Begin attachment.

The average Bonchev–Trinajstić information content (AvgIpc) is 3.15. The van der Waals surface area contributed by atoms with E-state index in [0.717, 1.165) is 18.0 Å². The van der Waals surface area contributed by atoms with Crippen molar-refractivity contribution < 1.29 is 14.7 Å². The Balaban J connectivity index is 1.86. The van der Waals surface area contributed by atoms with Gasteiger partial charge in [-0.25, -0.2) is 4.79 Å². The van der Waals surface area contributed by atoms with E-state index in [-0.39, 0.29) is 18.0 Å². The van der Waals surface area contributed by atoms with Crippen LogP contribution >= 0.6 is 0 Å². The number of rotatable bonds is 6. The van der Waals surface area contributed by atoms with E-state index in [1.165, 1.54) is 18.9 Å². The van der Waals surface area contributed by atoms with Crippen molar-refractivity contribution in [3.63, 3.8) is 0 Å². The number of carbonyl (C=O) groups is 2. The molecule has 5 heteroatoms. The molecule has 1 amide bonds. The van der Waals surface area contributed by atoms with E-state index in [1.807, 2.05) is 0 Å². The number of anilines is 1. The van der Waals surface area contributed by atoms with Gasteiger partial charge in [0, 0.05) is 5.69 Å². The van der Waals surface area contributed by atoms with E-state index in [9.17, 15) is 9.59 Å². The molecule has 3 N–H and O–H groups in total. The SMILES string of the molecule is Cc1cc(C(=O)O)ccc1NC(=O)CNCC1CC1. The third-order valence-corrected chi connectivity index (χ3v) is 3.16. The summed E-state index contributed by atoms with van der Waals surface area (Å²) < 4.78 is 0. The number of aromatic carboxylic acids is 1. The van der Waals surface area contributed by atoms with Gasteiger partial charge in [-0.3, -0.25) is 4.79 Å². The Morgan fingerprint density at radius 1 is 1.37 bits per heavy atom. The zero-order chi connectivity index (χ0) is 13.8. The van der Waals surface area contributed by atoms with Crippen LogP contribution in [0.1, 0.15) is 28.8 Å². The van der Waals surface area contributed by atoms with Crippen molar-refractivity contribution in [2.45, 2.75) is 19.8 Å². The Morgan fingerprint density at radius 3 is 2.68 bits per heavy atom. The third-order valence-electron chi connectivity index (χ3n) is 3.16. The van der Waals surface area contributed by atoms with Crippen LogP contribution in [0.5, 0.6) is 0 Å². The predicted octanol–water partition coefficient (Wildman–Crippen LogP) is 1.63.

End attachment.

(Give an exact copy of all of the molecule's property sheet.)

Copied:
The average Bonchev–Trinajstić information content (AvgIpc) is 3.15. The van der Waals surface area contributed by atoms with E-state index in [0.717, 1.165) is 18.0 Å². The van der Waals surface area contributed by atoms with Crippen molar-refractivity contribution < 1.29 is 14.7 Å². The Balaban J connectivity index is 1.86. The van der Waals surface area contributed by atoms with Gasteiger partial charge in [-0.25, -0.2) is 4.79 Å². The van der Waals surface area contributed by atoms with E-state index in [-0.39, 0.29) is 18.0 Å². The van der Waals surface area contributed by atoms with Crippen LogP contribution >= 0.6 is 0 Å². The number of rotatable bonds is 6. The van der Waals surface area contributed by atoms with E-state index in [1.165, 1.54) is 18.9 Å². The van der Waals surface area contributed by atoms with Crippen molar-refractivity contribution in [3.63, 3.8) is 0 Å². The number of carbonyl (C=O) groups is 2. The molecule has 5 heteroatoms. The molecule has 1 amide bonds. The van der Waals surface area contributed by atoms with E-state index in [1.807, 2.05) is 0 Å². The number of anilines is 1. The van der Waals surface area contributed by atoms with Gasteiger partial charge in [0, 0.05) is 5.69 Å². The van der Waals surface area contributed by atoms with E-state index in [9.17, 15) is 9.59 Å². The molecule has 3 N–H and O–H groups in total. The SMILES string of the molecule is Cc1cc(C(=O)O)ccc1NC(=O)CNCC1CC1. The third-order valence-corrected chi connectivity index (χ3v) is 3.16. The summed E-state index contributed by atoms with van der Waals surface area (Å²) < 4.78 is 0. The number of aromatic carboxylic acids is 1. The van der Waals surface area contributed by atoms with Gasteiger partial charge in [-0.3, -0.25) is 4.79 Å². The Morgan fingerprint density at radius 1 is 1.37 bits per heavy atom. The zero-order chi connectivity index (χ0) is 13.8. The van der Waals surface area contributed by atoms with Crippen LogP contribution in [0.1, 0.15) is 28.8 Å². The van der Waals surface area contributed by atoms with Crippen molar-refractivity contribution in [2.45, 2.75) is 19.8 Å². The Morgan fingerprint density at radius 3 is 2.68 bits per heavy atom. The third-order valence-electron chi connectivity index (χ3n) is 3.16. The van der Waals surface area contributed by atoms with Crippen LogP contribution in [0.5, 0.6) is 0 Å². The predicted octanol–water partition coefficient (Wildman–Crippen LogP) is 1.63.